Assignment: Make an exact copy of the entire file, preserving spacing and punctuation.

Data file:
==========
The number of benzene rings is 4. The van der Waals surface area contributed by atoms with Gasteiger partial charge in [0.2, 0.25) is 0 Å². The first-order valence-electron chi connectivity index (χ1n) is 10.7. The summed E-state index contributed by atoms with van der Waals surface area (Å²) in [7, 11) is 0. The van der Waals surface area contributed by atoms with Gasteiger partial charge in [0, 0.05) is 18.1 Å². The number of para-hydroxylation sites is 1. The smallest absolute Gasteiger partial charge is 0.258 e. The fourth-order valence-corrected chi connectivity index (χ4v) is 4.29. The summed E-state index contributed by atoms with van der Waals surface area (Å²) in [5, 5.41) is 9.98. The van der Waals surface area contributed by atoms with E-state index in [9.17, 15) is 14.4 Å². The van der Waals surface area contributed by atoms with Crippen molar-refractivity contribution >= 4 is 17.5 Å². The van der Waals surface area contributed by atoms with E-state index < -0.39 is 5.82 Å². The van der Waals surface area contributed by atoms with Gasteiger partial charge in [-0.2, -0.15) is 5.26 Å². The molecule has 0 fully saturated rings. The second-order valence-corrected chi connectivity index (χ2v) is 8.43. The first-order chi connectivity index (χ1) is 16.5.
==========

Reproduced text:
The number of benzene rings is 4. The van der Waals surface area contributed by atoms with Gasteiger partial charge in [0.2, 0.25) is 0 Å². The first-order valence-electron chi connectivity index (χ1n) is 10.7. The summed E-state index contributed by atoms with van der Waals surface area (Å²) in [7, 11) is 0. The van der Waals surface area contributed by atoms with Gasteiger partial charge in [0, 0.05) is 18.1 Å². The number of para-hydroxylation sites is 1. The smallest absolute Gasteiger partial charge is 0.258 e. The fourth-order valence-corrected chi connectivity index (χ4v) is 4.29. The summed E-state index contributed by atoms with van der Waals surface area (Å²) in [5, 5.41) is 9.98. The van der Waals surface area contributed by atoms with E-state index in [9.17, 15) is 14.4 Å². The van der Waals surface area contributed by atoms with Crippen molar-refractivity contribution >= 4 is 17.5 Å². The van der Waals surface area contributed by atoms with E-state index < -0.39 is 5.82 Å². The van der Waals surface area contributed by atoms with Gasteiger partial charge in [-0.2, -0.15) is 5.26 Å². The molecule has 0 fully saturated rings. The second-order valence-corrected chi connectivity index (χ2v) is 8.43. The first-order chi connectivity index (χ1) is 16.5.